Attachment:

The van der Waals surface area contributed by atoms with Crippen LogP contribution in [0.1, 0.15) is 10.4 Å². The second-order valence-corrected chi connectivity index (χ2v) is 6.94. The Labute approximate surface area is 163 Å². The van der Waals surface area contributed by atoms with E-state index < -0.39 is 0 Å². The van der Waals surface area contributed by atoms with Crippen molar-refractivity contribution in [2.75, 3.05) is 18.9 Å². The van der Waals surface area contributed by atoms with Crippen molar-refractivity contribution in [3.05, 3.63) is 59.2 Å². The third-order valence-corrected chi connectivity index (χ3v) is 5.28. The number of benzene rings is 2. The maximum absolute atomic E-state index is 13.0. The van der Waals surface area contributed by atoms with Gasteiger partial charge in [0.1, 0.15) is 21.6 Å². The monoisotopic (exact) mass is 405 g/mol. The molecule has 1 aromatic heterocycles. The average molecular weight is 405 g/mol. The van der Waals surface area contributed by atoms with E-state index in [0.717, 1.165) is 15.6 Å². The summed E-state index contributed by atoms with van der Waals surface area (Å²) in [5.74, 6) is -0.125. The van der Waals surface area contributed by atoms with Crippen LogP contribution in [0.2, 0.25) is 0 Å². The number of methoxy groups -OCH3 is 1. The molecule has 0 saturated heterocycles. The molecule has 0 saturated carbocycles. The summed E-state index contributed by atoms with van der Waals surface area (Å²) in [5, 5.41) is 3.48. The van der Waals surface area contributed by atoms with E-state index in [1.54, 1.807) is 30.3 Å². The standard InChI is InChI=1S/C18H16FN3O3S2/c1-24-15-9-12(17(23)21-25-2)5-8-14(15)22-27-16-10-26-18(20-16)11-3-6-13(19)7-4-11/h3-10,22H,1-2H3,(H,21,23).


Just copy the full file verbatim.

The van der Waals surface area contributed by atoms with Crippen LogP contribution in [0.1, 0.15) is 10.4 Å². The second-order valence-corrected chi connectivity index (χ2v) is 6.94. The Labute approximate surface area is 163 Å². The van der Waals surface area contributed by atoms with E-state index < -0.39 is 0 Å². The van der Waals surface area contributed by atoms with Crippen molar-refractivity contribution in [2.75, 3.05) is 18.9 Å². The van der Waals surface area contributed by atoms with Crippen molar-refractivity contribution in [3.05, 3.63) is 59.2 Å². The third-order valence-corrected chi connectivity index (χ3v) is 5.28. The number of benzene rings is 2. The maximum absolute atomic E-state index is 13.0. The van der Waals surface area contributed by atoms with Gasteiger partial charge in [0.1, 0.15) is 21.6 Å². The monoisotopic (exact) mass is 405 g/mol. The molecule has 1 aromatic heterocycles. The average molecular weight is 405 g/mol. The van der Waals surface area contributed by atoms with E-state index in [0.717, 1.165) is 15.6 Å². The summed E-state index contributed by atoms with van der Waals surface area (Å²) in [5.74, 6) is -0.125. The van der Waals surface area contributed by atoms with Crippen LogP contribution in [0.2, 0.25) is 0 Å². The number of methoxy groups -OCH3 is 1. The molecule has 0 saturated heterocycles. The molecule has 0 saturated carbocycles. The summed E-state index contributed by atoms with van der Waals surface area (Å²) in [5, 5.41) is 3.48. The van der Waals surface area contributed by atoms with E-state index in [1.54, 1.807) is 30.3 Å². The standard InChI is InChI=1S/C18H16FN3O3S2/c1-24-15-9-12(17(23)21-25-2)5-8-14(15)22-27-16-10-26-18(20-16)11-3-6-13(19)7-4-11/h3-10,22H,1-2H3,(H,21,23).